Health, Pregnancy

The Importance of Contact: Hugs, Touch and Massage

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Researchers have proven the power of human. Human touch and contact is so fundamental to growth, sense of self, feelings of security and love, that without it, people stop thriving. Literally. From a childcare perspective, touch helps babies stay healthier, grow stronger, have better digestion and sleep better. Premature babies and newborns have a much greater chance of survival and thriving when in constant and immediate skin to skin contact and close proximity to another body. 

 

Virginia Satir, a family therapist says people need 12 hugs a day for growth, 8 hugs a day for maintenance, and 4 hugs a day for survival. The amount of time for each hug is important, as well. Beyond 11 second hugs are ideal for each, but this may seem like a very taxing feat for some cultures (especially some Asian cultures that are much more hands “off” than their European and South American friends).

 

Dr. Bhagt, a New Delhi psychiatrist notes the cultural contrast in touch and how it may effect the current ideologies, attitudes and interactions between people in his home country of India. He agrees that, “Reaching out and touching someone, and holding him tight—is a way of saying you care. Its effects are immediate: for both, the hugger and the person being hugged, feel good.
Because touch is an important component of attachment (it creates bonds between two individuals), it is important for each of us to get adequate amounts of it!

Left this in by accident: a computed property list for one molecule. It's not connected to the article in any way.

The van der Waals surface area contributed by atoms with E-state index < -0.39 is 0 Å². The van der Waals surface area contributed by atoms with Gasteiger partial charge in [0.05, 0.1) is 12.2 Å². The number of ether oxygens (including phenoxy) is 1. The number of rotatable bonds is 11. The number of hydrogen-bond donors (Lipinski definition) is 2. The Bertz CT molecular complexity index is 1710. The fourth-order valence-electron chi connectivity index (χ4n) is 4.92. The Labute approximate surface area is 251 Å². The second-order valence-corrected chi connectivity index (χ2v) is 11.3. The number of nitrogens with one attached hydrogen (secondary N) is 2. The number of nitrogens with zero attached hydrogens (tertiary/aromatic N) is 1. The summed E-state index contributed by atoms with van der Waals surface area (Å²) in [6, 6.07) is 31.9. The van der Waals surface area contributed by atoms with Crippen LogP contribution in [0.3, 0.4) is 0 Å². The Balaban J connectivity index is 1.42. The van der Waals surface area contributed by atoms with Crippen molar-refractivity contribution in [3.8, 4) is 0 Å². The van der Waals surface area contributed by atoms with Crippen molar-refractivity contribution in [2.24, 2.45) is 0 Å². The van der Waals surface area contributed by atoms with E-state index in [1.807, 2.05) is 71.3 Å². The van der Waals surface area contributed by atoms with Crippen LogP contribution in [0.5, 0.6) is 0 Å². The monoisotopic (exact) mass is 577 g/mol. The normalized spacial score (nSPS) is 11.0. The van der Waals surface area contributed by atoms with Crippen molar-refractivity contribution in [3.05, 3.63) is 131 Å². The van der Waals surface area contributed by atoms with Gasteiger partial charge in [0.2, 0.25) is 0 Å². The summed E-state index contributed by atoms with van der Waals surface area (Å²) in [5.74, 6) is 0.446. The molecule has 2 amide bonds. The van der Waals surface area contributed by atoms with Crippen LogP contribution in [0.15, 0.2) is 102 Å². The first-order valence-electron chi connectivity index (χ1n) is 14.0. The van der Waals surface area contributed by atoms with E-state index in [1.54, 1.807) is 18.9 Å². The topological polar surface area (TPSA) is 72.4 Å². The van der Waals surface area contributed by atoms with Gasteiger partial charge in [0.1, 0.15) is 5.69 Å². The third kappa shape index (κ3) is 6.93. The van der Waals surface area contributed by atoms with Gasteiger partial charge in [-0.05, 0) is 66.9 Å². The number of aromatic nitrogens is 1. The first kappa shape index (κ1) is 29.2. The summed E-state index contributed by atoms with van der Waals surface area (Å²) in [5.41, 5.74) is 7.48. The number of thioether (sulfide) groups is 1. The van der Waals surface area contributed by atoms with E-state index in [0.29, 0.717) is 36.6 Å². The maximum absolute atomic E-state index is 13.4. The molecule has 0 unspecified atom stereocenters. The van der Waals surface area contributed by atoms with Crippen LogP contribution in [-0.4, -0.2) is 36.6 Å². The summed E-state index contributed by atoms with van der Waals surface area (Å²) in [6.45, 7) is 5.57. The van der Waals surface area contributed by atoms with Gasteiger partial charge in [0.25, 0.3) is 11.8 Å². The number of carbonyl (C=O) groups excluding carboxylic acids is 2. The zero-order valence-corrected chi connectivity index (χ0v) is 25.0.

I found it interesting that adults given a chair massage showed increased alertness, and higher math scores when quizzed, than those who simply sat in a chair.

Seniors (people over the age of 65–the fastest growing population in our modern time) show an amazing reduction in pain and complications that have to do with aging when the use of healing touch or massage was used as part of a complementary or alternative therapy (without the use of statin drugs and exercise) for these types of age related and chronic diseases:

  • Osteoarthritis (functional disability and pain decreased)
  • Dementia and Alzheimer’s Disease (pacing, agitation, wandering, and resisting decreased dramatically)
  • Chronic Stress and High Blood Pressure (decreases both)

Researchers at the University of North Carolina in the US found women who reported frequent hugs by their partners had lower blood pressure and higher levels of oxytocin, a relaxant and human bonding.

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Massage increases circulation, blood flow, lymphatic flow, reduces swelling (for people who are pregnant or diabetic), reduces stress, relieves backaches, stiffness and pain for those suffering from chronic pain or pregnancy, relieves anxiety, tension or depression (which is great for people suffering from PTSD–Post Traumatic Stress Disorder, pregnancy (pre and post) and any other type of mood disorder.

Massage and touch helps new mothers and caregivers bond with their babies and children.

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Hugging can soften one’s personality. The researchers said someone who hugs loved ones often become more empathetic over time. In fact, when we are the ones initiating contact, we may reap all the same benefits as those we are touching. Chronic headaches or migraine sufferers can benefit immensely from massage with calming essential oils added to favorite body lotion, or oil.

Soucres: LifePositive.com. amtamssage.org, NationalInstituteofHealth (NIH.com), DNAindia.com, bodyandsoul.com.au, cwrl.utexas.edu, anointedbodymassage.com, lovingtouch.com, forseniors.org, aliveinthefire.com, smoothparenting.wordpress.com

aches better sleep blood flow chronic pain circulation dementia depression diabetes digestion growth human contact infant massage low blood pressure lymphatic flow massage osteoarthritis pain reduction post pregnancy pregnancy prenatal security seniors stiffness touch

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